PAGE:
Catholic social teaching does not have a teaching on “right to work” per se. The Church is a global institution, spanning nations with a wide variety of industrial relations systems. The Church does not prescribe the forms of collective bargaining laws; It does, however, give us some criteria to evaluate them. Chicago Cardinal Blase Cupich has cogently observed:

In view of present day attempts to enact so-called right-to-work laws the Church is duty bound to challenge such efforts by raising questions based on longstanding principles. We have to ask, “Do these measures undermine the capacity of unions to organize, to represent workers and to negotiate contracts? Do such laws protect the weak and vulnerable? Do they promote the dignity of work and the rights of workers? Do they promote a more just society and a more fair economy? Do they advance the common good?”

Right to work laws do not forbid workers from organizing and bargaining collectively, but they burden the exercise of those rights significantly. It seems difficult to reconcile these new “right-to-work” proposals with either Pope Leo’s wish in Rerum Novarum that unions “become more numerous and more efficient” – or with Pope Benedict’s instruction in Caritas in Veritate that with the onset of globalization, Leo’s call for “the promotion of workers’ associations that can defend their rights must be honoured today even more than in the past.”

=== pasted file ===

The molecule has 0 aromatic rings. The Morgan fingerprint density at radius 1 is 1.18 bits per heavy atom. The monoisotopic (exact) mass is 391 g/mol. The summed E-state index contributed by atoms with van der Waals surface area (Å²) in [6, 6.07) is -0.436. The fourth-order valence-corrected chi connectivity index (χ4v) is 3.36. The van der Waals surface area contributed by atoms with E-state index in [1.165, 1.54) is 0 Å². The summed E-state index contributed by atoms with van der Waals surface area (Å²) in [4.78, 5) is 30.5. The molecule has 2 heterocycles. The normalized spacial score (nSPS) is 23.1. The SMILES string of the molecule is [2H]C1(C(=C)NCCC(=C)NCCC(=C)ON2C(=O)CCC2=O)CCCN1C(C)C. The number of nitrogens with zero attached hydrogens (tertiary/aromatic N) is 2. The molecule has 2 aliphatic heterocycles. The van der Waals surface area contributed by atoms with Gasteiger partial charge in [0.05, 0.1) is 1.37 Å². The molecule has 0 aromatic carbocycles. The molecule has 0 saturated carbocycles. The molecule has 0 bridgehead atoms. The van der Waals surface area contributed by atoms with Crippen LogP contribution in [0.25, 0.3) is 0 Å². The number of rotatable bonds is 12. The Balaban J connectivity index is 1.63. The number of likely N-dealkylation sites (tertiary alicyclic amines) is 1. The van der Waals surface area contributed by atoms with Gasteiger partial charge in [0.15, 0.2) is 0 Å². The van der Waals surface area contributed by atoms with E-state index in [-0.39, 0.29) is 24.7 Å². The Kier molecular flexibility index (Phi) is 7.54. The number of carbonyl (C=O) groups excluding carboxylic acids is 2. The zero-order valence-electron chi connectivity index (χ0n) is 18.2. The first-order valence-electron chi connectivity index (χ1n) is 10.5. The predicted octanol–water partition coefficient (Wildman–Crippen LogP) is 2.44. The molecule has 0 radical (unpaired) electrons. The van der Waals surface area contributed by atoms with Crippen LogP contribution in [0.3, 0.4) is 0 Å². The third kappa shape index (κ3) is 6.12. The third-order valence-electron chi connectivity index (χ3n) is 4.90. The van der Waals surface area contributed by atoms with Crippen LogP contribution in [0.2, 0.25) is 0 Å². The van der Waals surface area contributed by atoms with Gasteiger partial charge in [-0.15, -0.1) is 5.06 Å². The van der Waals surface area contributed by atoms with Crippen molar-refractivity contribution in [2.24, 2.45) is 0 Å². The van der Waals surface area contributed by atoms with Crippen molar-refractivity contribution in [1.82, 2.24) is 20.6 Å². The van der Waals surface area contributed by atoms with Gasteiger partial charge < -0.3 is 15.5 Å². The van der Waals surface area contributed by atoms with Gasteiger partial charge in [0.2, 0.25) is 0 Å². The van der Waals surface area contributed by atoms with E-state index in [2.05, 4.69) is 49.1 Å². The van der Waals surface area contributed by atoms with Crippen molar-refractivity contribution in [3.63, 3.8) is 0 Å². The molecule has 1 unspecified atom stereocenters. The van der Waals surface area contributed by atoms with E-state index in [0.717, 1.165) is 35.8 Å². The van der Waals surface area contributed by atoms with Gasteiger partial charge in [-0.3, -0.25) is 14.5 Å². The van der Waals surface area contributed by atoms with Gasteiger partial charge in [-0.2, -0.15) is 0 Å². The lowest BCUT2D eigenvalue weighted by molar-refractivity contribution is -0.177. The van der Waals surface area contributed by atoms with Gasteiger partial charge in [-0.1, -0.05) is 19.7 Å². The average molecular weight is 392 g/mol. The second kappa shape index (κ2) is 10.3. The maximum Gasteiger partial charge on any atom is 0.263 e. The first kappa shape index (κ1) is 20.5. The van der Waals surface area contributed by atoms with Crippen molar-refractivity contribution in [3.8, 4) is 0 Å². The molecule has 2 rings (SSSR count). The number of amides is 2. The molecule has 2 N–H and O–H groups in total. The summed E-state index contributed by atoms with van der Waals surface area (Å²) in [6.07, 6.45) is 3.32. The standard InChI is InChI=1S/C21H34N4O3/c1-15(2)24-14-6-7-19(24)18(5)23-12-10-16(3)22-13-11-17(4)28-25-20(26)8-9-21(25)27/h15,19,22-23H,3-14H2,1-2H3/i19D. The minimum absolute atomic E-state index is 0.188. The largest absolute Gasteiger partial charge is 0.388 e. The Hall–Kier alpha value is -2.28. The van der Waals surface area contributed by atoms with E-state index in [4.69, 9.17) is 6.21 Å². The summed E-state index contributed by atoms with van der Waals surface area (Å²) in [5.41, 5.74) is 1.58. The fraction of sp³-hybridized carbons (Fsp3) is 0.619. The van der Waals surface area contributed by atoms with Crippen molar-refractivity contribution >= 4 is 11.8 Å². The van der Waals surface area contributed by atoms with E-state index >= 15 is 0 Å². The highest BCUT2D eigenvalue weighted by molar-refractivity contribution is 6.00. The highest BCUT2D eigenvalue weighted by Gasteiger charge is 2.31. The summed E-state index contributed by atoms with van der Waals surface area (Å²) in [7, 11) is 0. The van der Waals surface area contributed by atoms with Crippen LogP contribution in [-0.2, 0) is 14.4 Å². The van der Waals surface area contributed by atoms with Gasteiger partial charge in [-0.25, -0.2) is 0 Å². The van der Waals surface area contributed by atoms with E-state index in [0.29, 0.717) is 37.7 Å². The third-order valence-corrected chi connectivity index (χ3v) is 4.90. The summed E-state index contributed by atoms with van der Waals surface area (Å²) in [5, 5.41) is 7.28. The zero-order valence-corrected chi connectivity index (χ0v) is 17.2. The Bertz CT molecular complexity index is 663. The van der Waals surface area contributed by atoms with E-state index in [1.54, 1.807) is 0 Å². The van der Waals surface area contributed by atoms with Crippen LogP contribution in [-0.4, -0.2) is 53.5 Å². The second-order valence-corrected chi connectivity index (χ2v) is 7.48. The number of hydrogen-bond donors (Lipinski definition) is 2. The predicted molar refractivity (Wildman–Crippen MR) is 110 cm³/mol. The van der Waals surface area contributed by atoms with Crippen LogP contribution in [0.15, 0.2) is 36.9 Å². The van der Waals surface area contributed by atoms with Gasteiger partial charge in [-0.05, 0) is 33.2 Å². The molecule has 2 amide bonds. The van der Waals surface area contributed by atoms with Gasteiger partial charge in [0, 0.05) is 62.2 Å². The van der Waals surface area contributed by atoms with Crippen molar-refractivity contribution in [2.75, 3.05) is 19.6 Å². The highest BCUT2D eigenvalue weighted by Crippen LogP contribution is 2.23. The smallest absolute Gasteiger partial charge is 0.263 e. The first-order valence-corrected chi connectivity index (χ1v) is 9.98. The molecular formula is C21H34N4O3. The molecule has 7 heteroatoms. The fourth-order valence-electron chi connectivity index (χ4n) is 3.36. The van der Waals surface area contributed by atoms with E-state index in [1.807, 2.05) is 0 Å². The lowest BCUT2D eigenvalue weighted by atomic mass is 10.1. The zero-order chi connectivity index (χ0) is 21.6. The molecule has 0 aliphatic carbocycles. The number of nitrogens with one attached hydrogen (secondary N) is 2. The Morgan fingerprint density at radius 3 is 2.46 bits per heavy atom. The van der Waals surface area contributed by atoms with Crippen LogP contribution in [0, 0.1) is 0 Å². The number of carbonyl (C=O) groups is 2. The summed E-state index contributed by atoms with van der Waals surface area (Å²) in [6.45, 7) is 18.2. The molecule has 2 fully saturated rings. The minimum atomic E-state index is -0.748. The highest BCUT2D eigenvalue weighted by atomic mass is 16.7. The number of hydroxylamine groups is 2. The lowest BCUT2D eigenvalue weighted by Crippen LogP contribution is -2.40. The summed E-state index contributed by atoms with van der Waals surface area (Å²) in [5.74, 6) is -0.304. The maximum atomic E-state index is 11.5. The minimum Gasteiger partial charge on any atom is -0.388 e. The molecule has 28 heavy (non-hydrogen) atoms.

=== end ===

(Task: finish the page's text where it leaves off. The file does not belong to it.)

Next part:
8 replies
  1. Allan B Darr
    Allan B Darr says:

    The Church should take an official position on Right To Work (for less), as it should be called as it so harmful to wages, hours and working conditions.

    • James Blum
      James Blum says:

      No doubt. By multiple sources, there are approximately 324 million people in the United States. Also by multiple sources, approximately 25% of those people are Catholic and an additional 10% with have fallen away or do not go that need to return home to the Church. That is approximately 81,000,000 -114,000,000 people sitting back and waiting for hope and leadership. Compare that to the 1970’s when we as a Church should have been protesting new laws geared at abortion. We can not wait and sit idle at laws that will hurt our Faith in the workplace. Hindsight is always 20/20 but let us learn from our failures in the 1970’s and do the right thing now with “Right to Work for Less” Legislation.

  2. James Blum
    James Blum says: